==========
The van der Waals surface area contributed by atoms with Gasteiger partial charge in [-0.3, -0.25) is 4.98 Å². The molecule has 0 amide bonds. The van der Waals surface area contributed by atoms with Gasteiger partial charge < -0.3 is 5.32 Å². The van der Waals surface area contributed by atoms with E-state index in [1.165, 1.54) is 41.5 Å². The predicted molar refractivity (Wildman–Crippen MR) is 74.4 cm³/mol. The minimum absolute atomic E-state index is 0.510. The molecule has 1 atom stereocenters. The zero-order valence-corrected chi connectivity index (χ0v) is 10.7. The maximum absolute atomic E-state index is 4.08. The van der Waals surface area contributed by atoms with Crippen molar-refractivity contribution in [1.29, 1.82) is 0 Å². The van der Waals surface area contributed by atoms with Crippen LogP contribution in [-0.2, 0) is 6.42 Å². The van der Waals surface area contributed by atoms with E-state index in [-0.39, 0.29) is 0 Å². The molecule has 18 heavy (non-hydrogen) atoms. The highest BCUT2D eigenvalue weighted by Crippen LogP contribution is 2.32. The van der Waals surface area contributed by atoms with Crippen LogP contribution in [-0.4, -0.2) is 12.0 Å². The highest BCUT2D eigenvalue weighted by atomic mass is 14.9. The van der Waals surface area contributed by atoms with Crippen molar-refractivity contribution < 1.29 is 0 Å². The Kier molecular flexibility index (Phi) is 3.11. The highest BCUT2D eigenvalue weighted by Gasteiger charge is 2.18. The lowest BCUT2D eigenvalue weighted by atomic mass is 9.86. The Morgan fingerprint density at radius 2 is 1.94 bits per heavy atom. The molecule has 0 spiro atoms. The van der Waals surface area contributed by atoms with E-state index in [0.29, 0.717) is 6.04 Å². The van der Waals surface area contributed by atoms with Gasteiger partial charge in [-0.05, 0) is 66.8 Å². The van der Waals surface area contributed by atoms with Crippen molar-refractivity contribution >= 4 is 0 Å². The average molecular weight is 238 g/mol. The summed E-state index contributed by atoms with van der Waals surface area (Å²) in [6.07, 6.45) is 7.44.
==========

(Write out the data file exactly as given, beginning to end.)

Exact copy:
The van der Waals surface area contributed by atoms with Gasteiger partial charge in [-0.3, -0.25) is 4.98 Å². The molecule has 0 amide bonds. The van der Waals surface area contributed by atoms with Gasteiger partial charge < -0.3 is 5.32 Å². The van der Waals surface area contributed by atoms with E-state index in [1.165, 1.54) is 41.5 Å². The predicted molar refractivity (Wildman–Crippen MR) is 74.4 cm³/mol. The minimum absolute atomic E-state index is 0.510. The molecule has 1 atom stereocenters. The zero-order valence-corrected chi connectivity index (χ0v) is 10.7. The maximum absolute atomic E-state index is 4.08. The van der Waals surface area contributed by atoms with Crippen molar-refractivity contribution in [1.29, 1.82) is 0 Å². The van der Waals surface area contributed by atoms with Crippen LogP contribution in [-0.2, 0) is 6.42 Å². The van der Waals surface area contributed by atoms with E-state index in [-0.39, 0.29) is 0 Å². The molecule has 18 heavy (non-hydrogen) atoms. The highest BCUT2D eigenvalue weighted by Crippen LogP contribution is 2.32. The van der Waals surface area contributed by atoms with Crippen LogP contribution in [-0.4, -0.2) is 12.0 Å². The highest BCUT2D eigenvalue weighted by atomic mass is 14.9. The van der Waals surface area contributed by atoms with Crippen molar-refractivity contribution < 1.29 is 0 Å². The Kier molecular flexibility index (Phi) is 3.11. The highest BCUT2D eigenvalue weighted by Gasteiger charge is 2.18. The lowest BCUT2D eigenvalue weighted by atomic mass is 9.86. The Morgan fingerprint density at radius 2 is 1.94 bits per heavy atom. The molecule has 0 spiro atoms. The van der Waals surface area contributed by atoms with E-state index in [0.29, 0.717) is 6.04 Å². The van der Waals surface area contributed by atoms with Gasteiger partial charge in [-0.05, 0) is 66.8 Å². The van der Waals surface area contributed by atoms with Crippen molar-refractivity contribution >= 4 is 0 Å². The average molecular weight is 238 g/mol. The summed E-state index contributed by atoms with van der Waals surface area (Å²) in [6.07, 6.45) is 7.44.